Bird of paradise (Strelitzia reginae) is a tropical evergreen perennial that produces bird-like flowers with a crown of bright orange petals. There is also a white and blue throat variety. The flowers grow on stiff stems that can reach 5 feet and are surrounded by long, rounded leaves that resemble stiff banana leaves. Birds of paradise are hardy in U.S. Department of Agriculture (USDA) Plant Hardiness Zones 9 to 11. Birds of paradise are easy to care for, once established.
Birds of paradise thrive in fertile, organic soil that drains well. Amend soil before planting by mixing organic matter into the existing soil. Birds of paradise should be planted in a hole that is about two to three times larger than the root ball, and the entire root ball should be covered. If your soil is hard or does not drain well, birds of paradise may be planted in a shallower hole, with the top of the root ball covered by organic soil.
Birds of paradise thrive and flower most often in sunny or partly shady locations. When selecting the site for birds of paradise, consider that plants in full sun will have many small blooms, while those in partly shady locations will have fewer, larger blooms on longer stems. The site should also drain well and leave ample room for spread.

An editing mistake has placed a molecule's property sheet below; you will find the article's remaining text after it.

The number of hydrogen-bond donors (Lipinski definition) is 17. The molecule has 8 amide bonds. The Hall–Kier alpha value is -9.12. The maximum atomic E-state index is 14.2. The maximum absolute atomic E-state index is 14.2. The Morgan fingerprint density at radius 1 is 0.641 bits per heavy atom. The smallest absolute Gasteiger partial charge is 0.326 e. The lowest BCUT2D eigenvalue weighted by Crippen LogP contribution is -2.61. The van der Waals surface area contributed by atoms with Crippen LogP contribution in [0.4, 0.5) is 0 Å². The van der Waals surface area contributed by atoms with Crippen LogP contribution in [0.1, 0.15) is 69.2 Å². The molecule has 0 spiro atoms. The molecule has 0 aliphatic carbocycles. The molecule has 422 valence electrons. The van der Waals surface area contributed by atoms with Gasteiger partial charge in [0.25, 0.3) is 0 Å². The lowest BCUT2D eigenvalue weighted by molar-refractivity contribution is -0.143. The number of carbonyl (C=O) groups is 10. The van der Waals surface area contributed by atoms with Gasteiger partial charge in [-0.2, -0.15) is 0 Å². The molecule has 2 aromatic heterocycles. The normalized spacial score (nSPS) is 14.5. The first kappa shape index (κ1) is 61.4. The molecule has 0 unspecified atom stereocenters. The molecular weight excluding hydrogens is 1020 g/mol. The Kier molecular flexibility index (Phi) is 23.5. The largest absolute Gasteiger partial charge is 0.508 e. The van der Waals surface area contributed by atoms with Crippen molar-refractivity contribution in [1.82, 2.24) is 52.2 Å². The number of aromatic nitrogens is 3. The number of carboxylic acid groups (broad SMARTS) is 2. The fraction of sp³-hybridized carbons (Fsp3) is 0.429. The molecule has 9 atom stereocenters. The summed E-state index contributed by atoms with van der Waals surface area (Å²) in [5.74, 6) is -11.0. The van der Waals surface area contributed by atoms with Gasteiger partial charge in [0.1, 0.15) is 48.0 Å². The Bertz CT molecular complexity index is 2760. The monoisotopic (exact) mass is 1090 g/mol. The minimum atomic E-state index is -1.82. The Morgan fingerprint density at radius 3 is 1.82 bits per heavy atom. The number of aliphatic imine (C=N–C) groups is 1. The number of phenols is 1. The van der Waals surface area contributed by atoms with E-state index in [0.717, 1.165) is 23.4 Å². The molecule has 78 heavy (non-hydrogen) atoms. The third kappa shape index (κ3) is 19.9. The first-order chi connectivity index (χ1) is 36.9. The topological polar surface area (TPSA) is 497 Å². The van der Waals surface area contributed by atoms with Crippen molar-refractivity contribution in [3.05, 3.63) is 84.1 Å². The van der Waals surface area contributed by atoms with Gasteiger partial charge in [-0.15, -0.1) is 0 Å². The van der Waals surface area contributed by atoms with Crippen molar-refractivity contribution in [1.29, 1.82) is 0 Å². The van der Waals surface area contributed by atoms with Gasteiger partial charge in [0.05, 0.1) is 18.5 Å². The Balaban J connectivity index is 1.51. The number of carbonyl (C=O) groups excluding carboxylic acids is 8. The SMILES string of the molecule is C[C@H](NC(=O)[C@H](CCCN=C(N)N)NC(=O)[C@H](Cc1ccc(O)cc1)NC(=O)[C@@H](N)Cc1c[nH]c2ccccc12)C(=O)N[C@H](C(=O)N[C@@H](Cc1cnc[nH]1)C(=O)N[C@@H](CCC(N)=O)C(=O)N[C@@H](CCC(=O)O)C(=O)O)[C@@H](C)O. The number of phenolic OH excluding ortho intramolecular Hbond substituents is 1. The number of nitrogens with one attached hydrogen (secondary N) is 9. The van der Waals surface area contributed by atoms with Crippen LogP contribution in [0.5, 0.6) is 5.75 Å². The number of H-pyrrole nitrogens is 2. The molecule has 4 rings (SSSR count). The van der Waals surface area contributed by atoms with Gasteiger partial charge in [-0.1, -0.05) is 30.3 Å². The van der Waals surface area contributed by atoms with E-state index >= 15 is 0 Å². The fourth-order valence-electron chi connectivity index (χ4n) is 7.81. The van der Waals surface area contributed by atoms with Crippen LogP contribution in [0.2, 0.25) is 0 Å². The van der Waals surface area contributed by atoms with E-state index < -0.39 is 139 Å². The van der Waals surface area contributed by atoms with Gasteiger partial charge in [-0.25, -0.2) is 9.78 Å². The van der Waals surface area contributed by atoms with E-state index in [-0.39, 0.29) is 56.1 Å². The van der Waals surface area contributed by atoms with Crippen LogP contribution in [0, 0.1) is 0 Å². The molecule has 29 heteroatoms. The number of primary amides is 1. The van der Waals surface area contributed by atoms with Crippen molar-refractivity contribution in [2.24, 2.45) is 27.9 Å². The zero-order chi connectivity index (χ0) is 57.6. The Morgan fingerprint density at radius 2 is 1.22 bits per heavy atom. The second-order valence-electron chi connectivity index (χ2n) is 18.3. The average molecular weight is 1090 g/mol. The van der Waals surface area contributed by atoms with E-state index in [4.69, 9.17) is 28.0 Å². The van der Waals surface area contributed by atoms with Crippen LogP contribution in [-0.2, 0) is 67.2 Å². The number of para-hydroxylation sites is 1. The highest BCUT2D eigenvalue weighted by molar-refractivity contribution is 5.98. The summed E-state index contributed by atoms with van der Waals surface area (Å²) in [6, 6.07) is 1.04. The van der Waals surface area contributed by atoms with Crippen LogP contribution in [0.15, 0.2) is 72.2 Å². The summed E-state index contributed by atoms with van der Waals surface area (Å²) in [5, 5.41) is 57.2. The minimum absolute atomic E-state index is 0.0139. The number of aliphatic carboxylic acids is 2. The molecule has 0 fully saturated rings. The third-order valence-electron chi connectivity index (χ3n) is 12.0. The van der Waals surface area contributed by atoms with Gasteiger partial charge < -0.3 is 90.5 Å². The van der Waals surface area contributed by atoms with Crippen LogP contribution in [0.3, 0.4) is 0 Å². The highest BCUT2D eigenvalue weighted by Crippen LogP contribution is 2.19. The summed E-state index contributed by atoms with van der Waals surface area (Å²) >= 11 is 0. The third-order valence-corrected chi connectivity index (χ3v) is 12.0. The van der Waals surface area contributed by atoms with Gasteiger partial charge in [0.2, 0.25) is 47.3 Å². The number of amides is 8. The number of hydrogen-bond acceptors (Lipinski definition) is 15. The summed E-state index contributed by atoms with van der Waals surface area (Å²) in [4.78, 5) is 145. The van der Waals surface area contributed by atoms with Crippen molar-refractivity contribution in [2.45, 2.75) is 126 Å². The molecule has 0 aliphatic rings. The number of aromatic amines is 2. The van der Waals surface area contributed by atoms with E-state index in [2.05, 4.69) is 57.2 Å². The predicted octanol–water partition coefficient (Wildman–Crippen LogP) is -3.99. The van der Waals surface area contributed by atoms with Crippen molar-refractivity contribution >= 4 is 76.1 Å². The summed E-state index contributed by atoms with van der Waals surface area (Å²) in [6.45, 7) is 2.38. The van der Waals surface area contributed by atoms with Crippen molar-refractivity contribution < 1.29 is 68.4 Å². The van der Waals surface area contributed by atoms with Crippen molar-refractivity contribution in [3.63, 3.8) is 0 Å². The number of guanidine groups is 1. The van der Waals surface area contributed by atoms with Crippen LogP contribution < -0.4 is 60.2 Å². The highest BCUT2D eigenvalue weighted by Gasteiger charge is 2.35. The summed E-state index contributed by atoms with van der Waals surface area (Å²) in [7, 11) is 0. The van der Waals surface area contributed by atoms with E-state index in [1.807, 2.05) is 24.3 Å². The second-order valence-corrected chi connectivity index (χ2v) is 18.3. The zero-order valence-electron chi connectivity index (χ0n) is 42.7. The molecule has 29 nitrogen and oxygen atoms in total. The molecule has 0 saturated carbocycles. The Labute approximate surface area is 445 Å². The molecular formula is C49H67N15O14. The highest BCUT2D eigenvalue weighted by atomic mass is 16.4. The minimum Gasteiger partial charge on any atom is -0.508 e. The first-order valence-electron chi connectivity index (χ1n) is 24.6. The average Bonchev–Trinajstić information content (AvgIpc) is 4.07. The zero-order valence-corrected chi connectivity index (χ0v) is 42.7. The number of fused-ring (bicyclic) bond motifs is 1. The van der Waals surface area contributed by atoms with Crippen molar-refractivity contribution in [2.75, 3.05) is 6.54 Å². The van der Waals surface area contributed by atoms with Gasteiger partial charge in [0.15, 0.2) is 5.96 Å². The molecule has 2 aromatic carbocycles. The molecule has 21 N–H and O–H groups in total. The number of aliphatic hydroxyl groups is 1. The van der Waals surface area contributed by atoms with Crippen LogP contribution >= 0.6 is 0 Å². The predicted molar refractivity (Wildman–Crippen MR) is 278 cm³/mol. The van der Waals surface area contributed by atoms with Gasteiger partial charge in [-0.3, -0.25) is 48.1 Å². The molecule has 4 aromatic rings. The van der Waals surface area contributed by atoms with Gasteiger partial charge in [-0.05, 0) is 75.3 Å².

Birds of paradise grow in clumps and should be planted about 6 feet apart to allow room not only for spread, but for blooms, which usually grow on the outside of the clump. Plants may be divided, but bigger clumps of plants bloom more often.
Fertilizer and Water
When first planting a bird of paradise, give it ample water to help establish the root system in the first few weeks. The plants will also benefit from fertilization, and you can use organic fertilizers, including manure, or commercially available slow-release fertilizers. When planting, soil should be prepared by mixing fertilizer with existing soil. Once established, fertilize once every three months during the growing season.